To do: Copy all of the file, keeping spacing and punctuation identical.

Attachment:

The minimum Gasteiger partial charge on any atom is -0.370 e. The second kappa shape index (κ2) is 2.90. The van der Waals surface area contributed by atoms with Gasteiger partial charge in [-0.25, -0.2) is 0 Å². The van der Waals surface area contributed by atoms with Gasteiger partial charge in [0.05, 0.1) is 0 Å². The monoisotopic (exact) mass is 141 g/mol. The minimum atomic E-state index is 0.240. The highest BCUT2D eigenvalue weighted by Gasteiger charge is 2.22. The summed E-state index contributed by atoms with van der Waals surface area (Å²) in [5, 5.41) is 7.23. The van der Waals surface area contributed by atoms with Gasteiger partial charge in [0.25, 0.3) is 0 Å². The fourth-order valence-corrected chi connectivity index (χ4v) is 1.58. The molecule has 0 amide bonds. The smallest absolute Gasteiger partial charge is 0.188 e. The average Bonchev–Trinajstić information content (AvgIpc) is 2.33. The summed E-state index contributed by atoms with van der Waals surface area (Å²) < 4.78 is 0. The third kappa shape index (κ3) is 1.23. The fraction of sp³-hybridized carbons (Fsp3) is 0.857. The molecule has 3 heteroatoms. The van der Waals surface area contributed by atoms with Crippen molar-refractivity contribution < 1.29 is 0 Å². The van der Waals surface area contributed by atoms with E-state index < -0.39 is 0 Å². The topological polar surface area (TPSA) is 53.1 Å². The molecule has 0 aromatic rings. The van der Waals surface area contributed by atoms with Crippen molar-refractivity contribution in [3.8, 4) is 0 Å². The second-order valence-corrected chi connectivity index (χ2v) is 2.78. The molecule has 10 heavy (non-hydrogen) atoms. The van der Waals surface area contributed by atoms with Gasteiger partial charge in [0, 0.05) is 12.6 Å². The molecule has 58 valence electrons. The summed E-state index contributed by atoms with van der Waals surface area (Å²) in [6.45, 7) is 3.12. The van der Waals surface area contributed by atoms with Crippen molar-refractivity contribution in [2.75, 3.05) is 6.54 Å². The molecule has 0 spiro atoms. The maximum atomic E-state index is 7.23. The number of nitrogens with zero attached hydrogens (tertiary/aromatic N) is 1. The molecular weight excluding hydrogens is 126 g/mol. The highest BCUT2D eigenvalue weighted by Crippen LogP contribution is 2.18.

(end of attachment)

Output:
The minimum Gasteiger partial charge on any atom is -0.370 e. The second kappa shape index (κ2) is 2.90. The van der Waals surface area contributed by atoms with Gasteiger partial charge in [-0.25, -0.2) is 0 Å². The van der Waals surface area contributed by atoms with Gasteiger partial charge in [0.05, 0.1) is 0 Å². The monoisotopic (exact) mass is 141 g/mol. The minimum atomic E-state index is 0.240. The highest BCUT2D eigenvalue weighted by Gasteiger charge is 2.22. The summed E-state index contributed by atoms with van der Waals surface area (Å²) in [5, 5.41) is 7.23. The van der Waals surface area contributed by atoms with Gasteiger partial charge in [0.25, 0.3) is 0 Å². The fourth-order valence-corrected chi connectivity index (χ4v) is 1.58. The molecule has 0 amide bonds. The smallest absolute Gasteiger partial charge is 0.188 e. The average Bonchev–Trinajstić information content (AvgIpc) is 2.33. The summed E-state index contributed by atoms with van der Waals surface area (Å²) < 4.78 is 0. The third kappa shape index (κ3) is 1.23. The fraction of sp³-hybridized carbons (Fsp3) is 0.857. The molecule has 3 heteroatoms. The van der Waals surface area contributed by atoms with Crippen molar-refractivity contribution < 1.29 is 0 Å². The van der Waals surface area contributed by atoms with E-state index < -0.39 is 0 Å². The topological polar surface area (TPSA) is 53.1 Å². The molecule has 0 aromatic rings. The van der Waals surface area contributed by atoms with Crippen molar-refractivity contribution in [3.8, 4) is 0 Å². The second-order valence-corrected chi connectivity index (χ2v) is 2.78. The molecule has 10 heavy (non-hydrogen) atoms. The van der Waals surface area contributed by atoms with Gasteiger partial charge in [0, 0.05) is 12.6 Å². The molecule has 58 valence electrons. The summed E-state index contributed by atoms with van der Waals surface area (Å²) in [6.45, 7) is 3.12. The van der Waals surface area contributed by atoms with Crippen molar-refractivity contribution in [2.75, 3.05) is 6.54 Å². The molecule has 0 spiro atoms. The maximum atomic E-state index is 7.23. The number of nitrogens with zero attached hydrogens (tertiary/aromatic N) is 1. The molecular weight excluding hydrogens is 126 g/mol. The highest BCUT2D eigenvalue weighted by Crippen LogP contribution is 2.18.